Three of the loci, HERV-KC4, HERV-KHML6.17, and RTVL-Ia, were detectable in the genomes of OWMs and hominoids, but not New World monkeys, and therefore integrated into the germ line of a common ancestor of the Old World lineages. HERV-K18, RTVL-Ha, and RTVL-Hb were found exclusively in humans, gorillas, chimpanzees, and bonobos, and thus are consistent with a gorilla/chimpanzee/human clade. None of the loci was detected in New World monkeys. [30]
This  is perfectly explained by common descent. To reiterate an “ERV locus shared by two or more species is descended from a single integration event and is proof that the species share a common ancestor into whose germ line the original integration took place.” Johnson and Coffin found many loci shared by these primate species, some shared only by humans, chimps, bonobos and gorillas, some shared only by old world monkeys and hominoids (humans and great apes). This data is consistent with an evolutionary origin of these species, but impossible to explain by special creation.
Most of the ERVs analysed produced phylogenetic trees consistent with expectation. Their conclusions:

The HERVs analyzed above include six unlinked loci, representing five unrelated HERV sequence families. Except where noted, these sequences gave trees that were consistent with the well established phylogeny of the old world primates, including OWMs, apes, and humans… Phylogenetic analysis using HERV LTR sequences gives rise to trees with a predictable topology, on which is superimposed the phylogeny of the host taxa, and allows ready detection of conversion events. [31]
Other studies show that humans and primates share ERVs in a way consistent with common descent.  Barbulescu et al showed that many human ERVs of the HERV-K class (present in humans, apes and old world monkeys) are unique to humans:
Two proviruses, HERV-K105 and HERV-K110/HERV-K18 were detected in both humans and apes. HERV-K110 was present in humans, chimpanzees, bonobos and gorillas but not in the orangutan. Thus, this provirus formed after orangutans diverged from the lineage leading to gorillas, chimpanzees, bonobos and humans, but before the latter species separated from each other. HERV-K105 was detected in humans, chimpanzees and bonobos, but not in gorillas or the orang-utan. The preintegration site, however, could not be detected in gorillas or orang-utans using several different primers based on the human sequences that flank this provirus. It is therefore unclear from this analysis whether this provirus formed after gorillas diverged from the human–chimpanzee–bonobo lineage, or if it formed earlier but was subsequently deleted in one or more lineages leading to modern apes. It is clear that at least one full-length HERV-K provirus in the human genome today has persisted since before humans, chimpanzees, bonobos and gorillas separated during evolution, while at least eight formed after humans diverged from the extant apes. [32]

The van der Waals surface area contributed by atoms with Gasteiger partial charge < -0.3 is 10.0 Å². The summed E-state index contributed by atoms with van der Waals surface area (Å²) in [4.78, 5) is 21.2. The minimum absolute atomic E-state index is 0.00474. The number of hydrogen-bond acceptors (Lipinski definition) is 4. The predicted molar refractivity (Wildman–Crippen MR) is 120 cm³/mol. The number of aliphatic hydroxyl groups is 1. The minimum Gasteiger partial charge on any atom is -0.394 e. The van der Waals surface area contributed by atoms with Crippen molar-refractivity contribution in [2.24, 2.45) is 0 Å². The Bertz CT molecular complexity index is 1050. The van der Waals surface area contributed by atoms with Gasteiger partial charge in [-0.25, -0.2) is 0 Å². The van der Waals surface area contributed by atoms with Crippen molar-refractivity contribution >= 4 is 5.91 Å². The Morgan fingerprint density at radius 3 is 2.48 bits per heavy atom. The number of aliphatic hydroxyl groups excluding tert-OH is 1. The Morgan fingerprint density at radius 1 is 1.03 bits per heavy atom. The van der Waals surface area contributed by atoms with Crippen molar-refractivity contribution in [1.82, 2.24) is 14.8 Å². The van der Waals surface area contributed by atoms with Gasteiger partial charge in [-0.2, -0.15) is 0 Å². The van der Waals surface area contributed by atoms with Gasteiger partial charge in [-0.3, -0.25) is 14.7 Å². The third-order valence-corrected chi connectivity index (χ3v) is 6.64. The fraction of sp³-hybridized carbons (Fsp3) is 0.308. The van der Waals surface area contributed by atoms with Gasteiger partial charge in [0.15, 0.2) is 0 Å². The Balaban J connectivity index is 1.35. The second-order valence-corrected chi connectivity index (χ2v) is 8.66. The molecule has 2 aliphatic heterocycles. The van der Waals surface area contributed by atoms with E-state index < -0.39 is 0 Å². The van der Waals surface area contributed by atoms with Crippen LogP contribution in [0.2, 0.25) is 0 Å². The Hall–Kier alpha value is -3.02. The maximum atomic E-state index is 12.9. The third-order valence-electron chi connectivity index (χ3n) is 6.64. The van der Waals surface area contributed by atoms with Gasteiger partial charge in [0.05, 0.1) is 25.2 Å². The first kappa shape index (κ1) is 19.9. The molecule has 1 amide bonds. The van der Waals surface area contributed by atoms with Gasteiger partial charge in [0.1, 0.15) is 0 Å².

Belshaw et al, looking at the long-term reinfection of the human genome by ERVs note that:
Within humans, the most recently active ERVs are members of the HERV-K (HML2) family. This family first integrated into the genome of the common ancestor of humans and Old World monkeys at least 30 million years ago, and it contains >12 elements that have integrated since the divergence of humans and chimpanzees, as well as at least two that are  polymorphic among humans…This recent activity makes this family ideal for distinguishing between the alternative mechanisms of proliferation. [33]
The pattern of HERV-K elements, shown below, demonstrates just how powerful the ERV evidence is in demonstrating human-ape common ancestry, as well as confirming the standard evolutionary history of primates.  Again, ERVs are remnants of ancient viral infection. They are not native to humans or primates, but bear witness to ancient retroviral infection. The odds of multiple identical HERV elements integrating into primate and human DNA in exactly the right places to simulate common descent are so low as to be effectively zero.